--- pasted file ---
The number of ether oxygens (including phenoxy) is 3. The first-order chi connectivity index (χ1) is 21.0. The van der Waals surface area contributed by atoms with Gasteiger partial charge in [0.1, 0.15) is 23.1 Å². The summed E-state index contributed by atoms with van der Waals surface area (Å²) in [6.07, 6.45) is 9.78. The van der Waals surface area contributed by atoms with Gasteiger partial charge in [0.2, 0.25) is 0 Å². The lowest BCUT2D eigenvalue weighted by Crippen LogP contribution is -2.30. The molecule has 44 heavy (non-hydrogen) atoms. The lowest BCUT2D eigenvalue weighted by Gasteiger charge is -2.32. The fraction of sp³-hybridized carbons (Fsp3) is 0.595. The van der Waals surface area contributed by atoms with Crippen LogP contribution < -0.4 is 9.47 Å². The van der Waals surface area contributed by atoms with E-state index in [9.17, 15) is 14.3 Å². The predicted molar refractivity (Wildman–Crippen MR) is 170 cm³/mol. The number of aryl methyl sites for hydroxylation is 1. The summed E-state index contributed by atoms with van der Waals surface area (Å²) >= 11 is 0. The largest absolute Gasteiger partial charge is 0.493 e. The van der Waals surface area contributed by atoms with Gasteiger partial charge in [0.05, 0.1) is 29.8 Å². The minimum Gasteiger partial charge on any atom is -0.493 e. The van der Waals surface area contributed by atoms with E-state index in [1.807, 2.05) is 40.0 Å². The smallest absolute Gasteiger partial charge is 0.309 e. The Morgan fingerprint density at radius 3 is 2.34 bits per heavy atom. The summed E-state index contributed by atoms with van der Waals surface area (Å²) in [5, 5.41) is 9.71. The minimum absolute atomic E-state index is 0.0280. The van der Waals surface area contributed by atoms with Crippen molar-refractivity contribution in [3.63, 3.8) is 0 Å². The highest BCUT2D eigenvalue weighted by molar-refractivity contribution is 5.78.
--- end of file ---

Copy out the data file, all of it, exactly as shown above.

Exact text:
The number of ether oxygens (including phenoxy) is 3. The first-order chi connectivity index (χ1) is 21.0. The van der Waals surface area contributed by atoms with Gasteiger partial charge in [0.1, 0.15) is 23.1 Å². The summed E-state index contributed by atoms with van der Waals surface area (Å²) in [6.07, 6.45) is 9.78. The van der Waals surface area contributed by atoms with Gasteiger partial charge in [0.2, 0.25) is 0 Å². The lowest BCUT2D eigenvalue weighted by Crippen LogP contribution is -2.30. The molecule has 44 heavy (non-hydrogen) atoms. The lowest BCUT2D eigenvalue weighted by Gasteiger charge is -2.32. The fraction of sp³-hybridized carbons (Fsp3) is 0.595. The van der Waals surface area contributed by atoms with Crippen LogP contribution < -0.4 is 9.47 Å². The van der Waals surface area contributed by atoms with E-state index in [9.17, 15) is 14.3 Å². The predicted molar refractivity (Wildman–Crippen MR) is 170 cm³/mol. The number of aryl methyl sites for hydroxylation is 1. The summed E-state index contributed by atoms with van der Waals surface area (Å²) >= 11 is 0. The largest absolute Gasteiger partial charge is 0.493 e. The van der Waals surface area contributed by atoms with Gasteiger partial charge in [0.05, 0.1) is 29.8 Å². The minimum Gasteiger partial charge on any atom is -0.493 e. The van der Waals surface area contributed by atoms with E-state index in [1.807, 2.05) is 40.0 Å². The smallest absolute Gasteiger partial charge is 0.309 e. The Morgan fingerprint density at radius 3 is 2.34 bits per heavy atom. The summed E-state index contributed by atoms with van der Waals surface area (Å²) in [5, 5.41) is 9.71. The minimum absolute atomic E-state index is 0.0280. The van der Waals surface area contributed by atoms with Crippen molar-refractivity contribution in [3.63, 3.8) is 0 Å². The highest BCUT2D eigenvalue weighted by molar-refractivity contribution is 5.78.